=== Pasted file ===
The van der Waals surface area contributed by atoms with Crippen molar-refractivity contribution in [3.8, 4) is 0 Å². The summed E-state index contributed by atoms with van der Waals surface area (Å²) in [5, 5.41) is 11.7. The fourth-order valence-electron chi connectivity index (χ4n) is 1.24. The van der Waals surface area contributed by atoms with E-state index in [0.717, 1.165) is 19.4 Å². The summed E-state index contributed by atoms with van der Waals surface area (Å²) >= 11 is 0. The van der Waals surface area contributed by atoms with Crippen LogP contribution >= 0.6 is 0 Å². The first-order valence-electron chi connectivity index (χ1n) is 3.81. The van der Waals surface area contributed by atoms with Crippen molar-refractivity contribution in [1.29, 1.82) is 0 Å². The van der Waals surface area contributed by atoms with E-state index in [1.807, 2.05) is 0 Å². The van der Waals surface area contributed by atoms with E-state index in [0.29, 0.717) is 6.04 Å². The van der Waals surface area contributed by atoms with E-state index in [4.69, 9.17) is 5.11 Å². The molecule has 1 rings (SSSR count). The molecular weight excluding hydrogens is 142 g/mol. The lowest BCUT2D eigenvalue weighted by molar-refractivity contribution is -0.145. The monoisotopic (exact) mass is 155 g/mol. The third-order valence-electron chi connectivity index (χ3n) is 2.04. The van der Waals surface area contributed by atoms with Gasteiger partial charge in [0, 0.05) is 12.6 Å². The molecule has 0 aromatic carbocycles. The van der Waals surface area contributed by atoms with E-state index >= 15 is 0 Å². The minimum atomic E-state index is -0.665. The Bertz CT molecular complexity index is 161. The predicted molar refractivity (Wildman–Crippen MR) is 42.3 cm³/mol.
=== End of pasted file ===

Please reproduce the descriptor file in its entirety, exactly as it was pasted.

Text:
The van der Waals surface area contributed by atoms with Crippen molar-refractivity contribution in [3.8, 4) is 0 Å². The summed E-state index contributed by atoms with van der Waals surface area (Å²) in [5, 5.41) is 11.7. The fourth-order valence-electron chi connectivity index (χ4n) is 1.24. The van der Waals surface area contributed by atoms with E-state index in [0.717, 1.165) is 19.4 Å². The summed E-state index contributed by atoms with van der Waals surface area (Å²) >= 11 is 0. The van der Waals surface area contributed by atoms with Crippen LogP contribution >= 0.6 is 0 Å². The first-order valence-electron chi connectivity index (χ1n) is 3.81. The van der Waals surface area contributed by atoms with Crippen molar-refractivity contribution in [1.29, 1.82) is 0 Å². The van der Waals surface area contributed by atoms with E-state index in [1.807, 2.05) is 0 Å². The van der Waals surface area contributed by atoms with E-state index in [0.29, 0.717) is 6.04 Å². The van der Waals surface area contributed by atoms with E-state index in [4.69, 9.17) is 5.11 Å². The molecule has 1 rings (SSSR count). The molecular weight excluding hydrogens is 142 g/mol. The lowest BCUT2D eigenvalue weighted by molar-refractivity contribution is -0.145. The monoisotopic (exact) mass is 155 g/mol. The third-order valence-electron chi connectivity index (χ3n) is 2.04. The van der Waals surface area contributed by atoms with Gasteiger partial charge in [0, 0.05) is 12.6 Å². The molecule has 0 aromatic carbocycles. The van der Waals surface area contributed by atoms with E-state index >= 15 is 0 Å². The minimum atomic E-state index is -0.665. The Bertz CT molecular complexity index is 161. The predicted molar refractivity (Wildman–Crippen MR) is 42.3 cm³/mol.